Heritage CEO praises lawmakers and industry reform bills
The head of a large long-term care company based in Bloomington said lawmakers did good work on nursing home reform in the spring session. One measure, more than a year in the making, will annually put $700 million more into the revenue stream (HB 246).
Heritage Enterprises CEO Ben Hart said lawmakers went a long way toward addressing a decades old Medicaid funding crisis in the nursing home industry. Raising state reimbursement rates based on staff ratios and quality ratings will help a lot, he said.
"Just for our system facilities, we believe it will probably raise our rate somewhere in the neighborhood of $35 per day. It won't get us to break even. We were probably underfunded by about $70 per day per Medicaid resident," said Hart.
Last fall, Hart had told WGLT the imbalance between cost and reimbursement rate was so large that increasing numbers of facilities would likely close after the pandemic hit them hard, driving up costs and creating labor shortages. He said the new legislation is a large step forward even if it does not cover the entire cost of Medicaid patient services.
“We're able to make up margin on private-pay patients, people paying out of pocket, as well as the Medicare system,” said Hart, adding it it will have a ‘"catalyst effect" in reducing pressure on out-of-pocket rates and other revenue sources.
The legislation creates a bed tax collected from nursing homes that will leverage additional federal Medicaid reimbursement. The increase flows back to care providers.
The measure goes to the governor with solid bipartisan support.
There's $85 million in the bill for wage hikes for employees of long-term care facilities, such as certified nursing assistants (CNAs) who provide a lot of the direct care to residents. Hart said he hopes that will make those positions more attractive and reduce personnel shortages, though he does not yet know the rules are for allocating those dollars based on staffing levels.
“From our company perspective, and my personal perspective, the CNA position has long been the backbone for long- term care. We've been proponents of the idea that should become less of an hour-to-hour or paycheck-to-paycheck job, and really a true career for CNAs,” said Hart. “This particular component of the Medicaid funding bill will help take a step in that direction."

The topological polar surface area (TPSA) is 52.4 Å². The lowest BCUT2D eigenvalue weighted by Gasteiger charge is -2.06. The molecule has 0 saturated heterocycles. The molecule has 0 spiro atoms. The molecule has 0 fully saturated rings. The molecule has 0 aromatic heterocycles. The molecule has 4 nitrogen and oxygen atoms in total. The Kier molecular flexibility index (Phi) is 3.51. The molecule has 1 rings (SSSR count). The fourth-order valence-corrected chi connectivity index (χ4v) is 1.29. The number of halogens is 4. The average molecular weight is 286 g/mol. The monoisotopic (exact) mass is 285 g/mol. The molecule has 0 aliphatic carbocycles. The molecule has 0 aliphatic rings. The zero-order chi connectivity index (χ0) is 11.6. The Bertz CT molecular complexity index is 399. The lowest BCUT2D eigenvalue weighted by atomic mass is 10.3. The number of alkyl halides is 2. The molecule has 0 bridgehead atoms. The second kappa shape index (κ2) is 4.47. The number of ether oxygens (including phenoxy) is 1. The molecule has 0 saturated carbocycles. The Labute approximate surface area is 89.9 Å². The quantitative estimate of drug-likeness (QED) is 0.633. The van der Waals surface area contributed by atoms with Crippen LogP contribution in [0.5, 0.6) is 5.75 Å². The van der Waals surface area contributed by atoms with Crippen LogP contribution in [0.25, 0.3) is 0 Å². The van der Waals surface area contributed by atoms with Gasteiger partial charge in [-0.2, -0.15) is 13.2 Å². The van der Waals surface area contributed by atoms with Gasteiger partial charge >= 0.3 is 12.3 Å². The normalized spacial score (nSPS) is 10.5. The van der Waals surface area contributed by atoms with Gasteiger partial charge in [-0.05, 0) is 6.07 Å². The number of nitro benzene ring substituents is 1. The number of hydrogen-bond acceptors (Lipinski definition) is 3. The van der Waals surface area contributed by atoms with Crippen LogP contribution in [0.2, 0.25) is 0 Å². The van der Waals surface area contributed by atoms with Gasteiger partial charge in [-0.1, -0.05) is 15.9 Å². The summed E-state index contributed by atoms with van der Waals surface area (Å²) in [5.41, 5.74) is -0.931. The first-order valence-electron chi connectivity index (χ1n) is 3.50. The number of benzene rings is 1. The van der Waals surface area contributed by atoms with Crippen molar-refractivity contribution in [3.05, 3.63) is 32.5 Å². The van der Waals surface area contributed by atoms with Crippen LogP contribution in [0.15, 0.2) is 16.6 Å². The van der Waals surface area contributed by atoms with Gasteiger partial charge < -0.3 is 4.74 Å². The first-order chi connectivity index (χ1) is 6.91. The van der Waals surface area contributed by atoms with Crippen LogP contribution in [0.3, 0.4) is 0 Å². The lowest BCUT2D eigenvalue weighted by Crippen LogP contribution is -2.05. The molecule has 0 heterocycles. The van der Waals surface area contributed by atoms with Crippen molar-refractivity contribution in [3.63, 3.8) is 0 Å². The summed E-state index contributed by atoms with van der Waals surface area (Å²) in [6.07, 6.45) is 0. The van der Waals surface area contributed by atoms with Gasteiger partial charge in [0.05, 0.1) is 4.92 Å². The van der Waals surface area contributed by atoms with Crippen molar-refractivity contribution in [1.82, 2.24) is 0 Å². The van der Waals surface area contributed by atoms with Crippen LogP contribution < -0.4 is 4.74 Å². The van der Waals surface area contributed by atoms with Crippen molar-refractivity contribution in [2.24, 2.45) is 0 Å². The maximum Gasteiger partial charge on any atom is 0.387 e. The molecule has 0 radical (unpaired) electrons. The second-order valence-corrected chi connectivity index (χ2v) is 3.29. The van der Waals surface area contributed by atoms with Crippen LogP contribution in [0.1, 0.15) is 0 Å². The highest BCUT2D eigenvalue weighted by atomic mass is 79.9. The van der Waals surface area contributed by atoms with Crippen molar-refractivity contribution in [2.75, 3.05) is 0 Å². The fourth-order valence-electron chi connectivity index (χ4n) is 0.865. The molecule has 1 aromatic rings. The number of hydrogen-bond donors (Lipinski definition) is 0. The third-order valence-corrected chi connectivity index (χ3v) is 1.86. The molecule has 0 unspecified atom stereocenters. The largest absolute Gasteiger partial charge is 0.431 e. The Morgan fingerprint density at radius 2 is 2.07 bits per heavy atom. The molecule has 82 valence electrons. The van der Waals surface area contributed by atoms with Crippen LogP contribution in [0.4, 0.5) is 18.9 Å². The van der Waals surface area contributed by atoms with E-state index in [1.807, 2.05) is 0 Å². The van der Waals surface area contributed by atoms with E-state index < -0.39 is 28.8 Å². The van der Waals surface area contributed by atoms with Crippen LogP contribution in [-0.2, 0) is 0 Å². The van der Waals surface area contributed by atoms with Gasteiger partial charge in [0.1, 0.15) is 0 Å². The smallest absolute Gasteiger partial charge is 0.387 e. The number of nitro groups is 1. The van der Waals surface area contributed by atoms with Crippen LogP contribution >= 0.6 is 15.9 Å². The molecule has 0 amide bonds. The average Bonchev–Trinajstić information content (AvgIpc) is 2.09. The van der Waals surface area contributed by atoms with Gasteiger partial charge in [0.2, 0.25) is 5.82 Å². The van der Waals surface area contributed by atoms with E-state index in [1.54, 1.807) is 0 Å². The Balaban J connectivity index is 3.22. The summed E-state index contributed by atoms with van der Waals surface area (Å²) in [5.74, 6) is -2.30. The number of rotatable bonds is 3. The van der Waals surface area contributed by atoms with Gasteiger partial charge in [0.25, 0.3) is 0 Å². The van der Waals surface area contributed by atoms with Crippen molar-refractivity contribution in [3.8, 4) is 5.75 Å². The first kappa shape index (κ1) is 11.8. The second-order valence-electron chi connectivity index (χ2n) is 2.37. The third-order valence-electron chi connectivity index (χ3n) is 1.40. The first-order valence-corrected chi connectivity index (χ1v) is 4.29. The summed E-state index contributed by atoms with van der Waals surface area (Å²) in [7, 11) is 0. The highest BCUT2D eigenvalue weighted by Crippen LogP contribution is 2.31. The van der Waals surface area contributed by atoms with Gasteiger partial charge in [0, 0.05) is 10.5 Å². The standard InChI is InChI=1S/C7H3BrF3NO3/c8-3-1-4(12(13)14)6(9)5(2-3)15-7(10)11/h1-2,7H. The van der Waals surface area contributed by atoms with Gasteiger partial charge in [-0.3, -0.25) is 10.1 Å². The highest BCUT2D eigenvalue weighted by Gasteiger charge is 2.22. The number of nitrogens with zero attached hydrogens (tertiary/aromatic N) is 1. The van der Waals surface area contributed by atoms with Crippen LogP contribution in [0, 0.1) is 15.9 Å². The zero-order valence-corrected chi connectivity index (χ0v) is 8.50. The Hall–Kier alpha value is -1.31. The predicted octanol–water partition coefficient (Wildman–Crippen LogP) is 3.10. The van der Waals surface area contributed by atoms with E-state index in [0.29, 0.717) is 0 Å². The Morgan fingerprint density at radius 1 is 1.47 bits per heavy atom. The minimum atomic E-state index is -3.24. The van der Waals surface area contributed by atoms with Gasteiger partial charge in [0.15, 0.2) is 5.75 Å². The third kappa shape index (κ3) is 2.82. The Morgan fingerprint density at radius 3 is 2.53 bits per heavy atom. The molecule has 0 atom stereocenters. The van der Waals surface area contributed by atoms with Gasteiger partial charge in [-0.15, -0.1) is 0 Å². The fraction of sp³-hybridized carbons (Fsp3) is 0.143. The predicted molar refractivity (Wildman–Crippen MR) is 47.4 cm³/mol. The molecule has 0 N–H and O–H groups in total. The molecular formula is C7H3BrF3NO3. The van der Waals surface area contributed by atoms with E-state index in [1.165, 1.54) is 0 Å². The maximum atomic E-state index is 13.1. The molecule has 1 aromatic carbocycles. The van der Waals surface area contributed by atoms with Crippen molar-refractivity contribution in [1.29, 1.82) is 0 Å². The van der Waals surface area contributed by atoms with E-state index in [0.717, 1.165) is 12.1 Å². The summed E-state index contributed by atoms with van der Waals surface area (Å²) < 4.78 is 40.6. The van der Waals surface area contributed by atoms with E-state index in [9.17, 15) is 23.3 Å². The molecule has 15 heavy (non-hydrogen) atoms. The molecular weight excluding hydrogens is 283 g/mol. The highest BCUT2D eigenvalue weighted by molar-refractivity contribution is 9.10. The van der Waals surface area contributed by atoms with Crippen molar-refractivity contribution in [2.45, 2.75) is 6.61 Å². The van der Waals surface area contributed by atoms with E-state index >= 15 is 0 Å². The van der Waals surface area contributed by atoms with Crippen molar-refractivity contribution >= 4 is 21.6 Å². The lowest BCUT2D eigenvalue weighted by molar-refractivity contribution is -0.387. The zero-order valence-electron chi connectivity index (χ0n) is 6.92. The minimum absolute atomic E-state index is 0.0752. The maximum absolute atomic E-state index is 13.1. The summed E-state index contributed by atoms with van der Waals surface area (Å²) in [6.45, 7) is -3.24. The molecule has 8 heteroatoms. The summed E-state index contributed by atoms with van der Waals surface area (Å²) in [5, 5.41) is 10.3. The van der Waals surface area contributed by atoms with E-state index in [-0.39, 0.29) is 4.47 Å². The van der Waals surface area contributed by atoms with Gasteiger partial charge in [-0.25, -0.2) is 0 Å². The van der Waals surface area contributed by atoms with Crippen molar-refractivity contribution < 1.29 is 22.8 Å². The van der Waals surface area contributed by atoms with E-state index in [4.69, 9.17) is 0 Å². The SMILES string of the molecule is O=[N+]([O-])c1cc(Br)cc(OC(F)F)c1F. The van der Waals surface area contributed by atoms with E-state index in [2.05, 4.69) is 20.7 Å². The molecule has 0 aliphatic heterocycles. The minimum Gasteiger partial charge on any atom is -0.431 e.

The rules for handing out that money will be drafted through a process with the Illinois Department of Health Care and Family Services and the bipartisan legislative Joint Committee on Administrative Rules (JCAR).
“The other important party that has been at the table on this particular component of the legislation has been the labor unions with the Service Employees International (SEIU) being the main leader in that,” said Hart.
There's an ownership reporting component to the bill, too. Lawmakers said they wanted to know when large investment firms have significant ownership stake.
“I'm a fan of transparency. And I think the public has a right to know, especially in health care, when we're taking care of people's lives, who is behind that…who is responsible for their loved one,” said Hart.
Hart said finding adequate staff remains a challenge and that will likely persist. Many facilities around the state currently have empty beds they are not allowed to fill because they do not have enough workers to comply with staff/patient ratio requirements.
That has accelerated an industry niche occupied by agencies that employ nurses who can be sent to hospitals and nursing homes on a temporary basis. Last fall, Hart remarked those agencies often engage in predatory practices, poaching nurses and then turning around and offering them a spot in the same facility at triple the price. He said the nurses do not see all of that, but until now it has been difficult to determine how much.
He said another measure approved by lawmakers on the final day of the session (HB 4666) requires more transparency in that sector by reporting the breakdown of what goes to the nurse and what goes to the agency, and places limitations on recruiting tactics and the mobility of workers.
“One of the things that was a very common practice was that in contracts with health care providers, nurse agencies would have what they call non-competes as well as buyout fees, or what they called conversion fees,” said Hart. “These were often $20,000 and $25,000, just to re-employ the nurse that you had weeks before."
He said eliminating non-competes is good for workers who can better know their own value and better for long-term care companies that will have the opportunity to match salaries before losing workers to the temp agencies.
That too will help, but Hart said he expects wages for nurses and for CNAs will continue to rise based on the existing shortage in those positions.
“This better transparency in the payment model will help everyone make better decisions that are in the best interests of the health care system, as well as the employee themselves,” said Hart.